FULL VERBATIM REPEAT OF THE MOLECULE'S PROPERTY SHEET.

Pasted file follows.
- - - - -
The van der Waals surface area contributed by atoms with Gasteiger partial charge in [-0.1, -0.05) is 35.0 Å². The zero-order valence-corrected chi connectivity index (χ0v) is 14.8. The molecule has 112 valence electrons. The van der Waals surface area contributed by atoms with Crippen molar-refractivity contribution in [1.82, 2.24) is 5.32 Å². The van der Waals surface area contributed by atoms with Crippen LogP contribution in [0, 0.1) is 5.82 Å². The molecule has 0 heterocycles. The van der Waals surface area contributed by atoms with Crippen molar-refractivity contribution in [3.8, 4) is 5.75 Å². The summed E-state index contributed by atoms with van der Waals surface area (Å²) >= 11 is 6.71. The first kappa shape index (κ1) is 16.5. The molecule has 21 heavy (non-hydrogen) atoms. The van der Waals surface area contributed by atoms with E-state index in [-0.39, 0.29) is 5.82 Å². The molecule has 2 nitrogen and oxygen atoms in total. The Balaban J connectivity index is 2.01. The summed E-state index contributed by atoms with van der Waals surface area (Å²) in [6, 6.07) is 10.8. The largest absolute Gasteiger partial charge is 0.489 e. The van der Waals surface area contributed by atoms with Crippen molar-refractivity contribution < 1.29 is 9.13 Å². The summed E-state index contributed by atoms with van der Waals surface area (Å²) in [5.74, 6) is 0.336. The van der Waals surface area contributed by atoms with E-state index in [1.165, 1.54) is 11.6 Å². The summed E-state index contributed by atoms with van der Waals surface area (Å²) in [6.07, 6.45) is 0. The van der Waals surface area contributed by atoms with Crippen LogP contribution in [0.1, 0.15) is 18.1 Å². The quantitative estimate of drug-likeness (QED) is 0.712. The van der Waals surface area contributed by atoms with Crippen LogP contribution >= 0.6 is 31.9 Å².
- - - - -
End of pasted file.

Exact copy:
The van der Waals surface area contributed by atoms with Gasteiger partial charge in [-0.1, -0.05) is 35.0 Å². The zero-order valence-corrected chi connectivity index (χ0v) is 14.8. The molecule has 112 valence electrons. The van der Waals surface area contributed by atoms with Crippen molar-refractivity contribution in [1.82, 2.24) is 5.32 Å². The van der Waals surface area contributed by atoms with Crippen LogP contribution in [0, 0.1) is 5.82 Å². The molecule has 0 heterocycles. The van der Waals surface area contributed by atoms with Crippen molar-refractivity contribution in [3.8, 4) is 5.75 Å². The summed E-state index contributed by atoms with van der Waals surface area (Å²) >= 11 is 6.71. The first kappa shape index (κ1) is 16.5. The molecule has 21 heavy (non-hydrogen) atoms. The van der Waals surface area contributed by atoms with E-state index in [-0.39, 0.29) is 5.82 Å². The molecule has 2 nitrogen and oxygen atoms in total. The Balaban J connectivity index is 2.01. The summed E-state index contributed by atoms with van der Waals surface area (Å²) in [6, 6.07) is 10.8. The largest absolute Gasteiger partial charge is 0.489 e. The van der Waals surface area contributed by atoms with Crippen molar-refractivity contribution < 1.29 is 9.13 Å². The summed E-state index contributed by atoms with van der Waals surface area (Å²) in [5.74, 6) is 0.336. The van der Waals surface area contributed by atoms with E-state index in [1.165, 1.54) is 11.6 Å². The summed E-state index contributed by atoms with van der Waals surface area (Å²) in [6.07, 6.45) is 0. The van der Waals surface area contributed by atoms with Crippen LogP contribution in [0.1, 0.15) is 18.1 Å². The quantitative estimate of drug-likeness (QED) is 0.712. The van der Waals surface area contributed by atoms with Crippen LogP contribution >= 0.6 is 31.9 Å².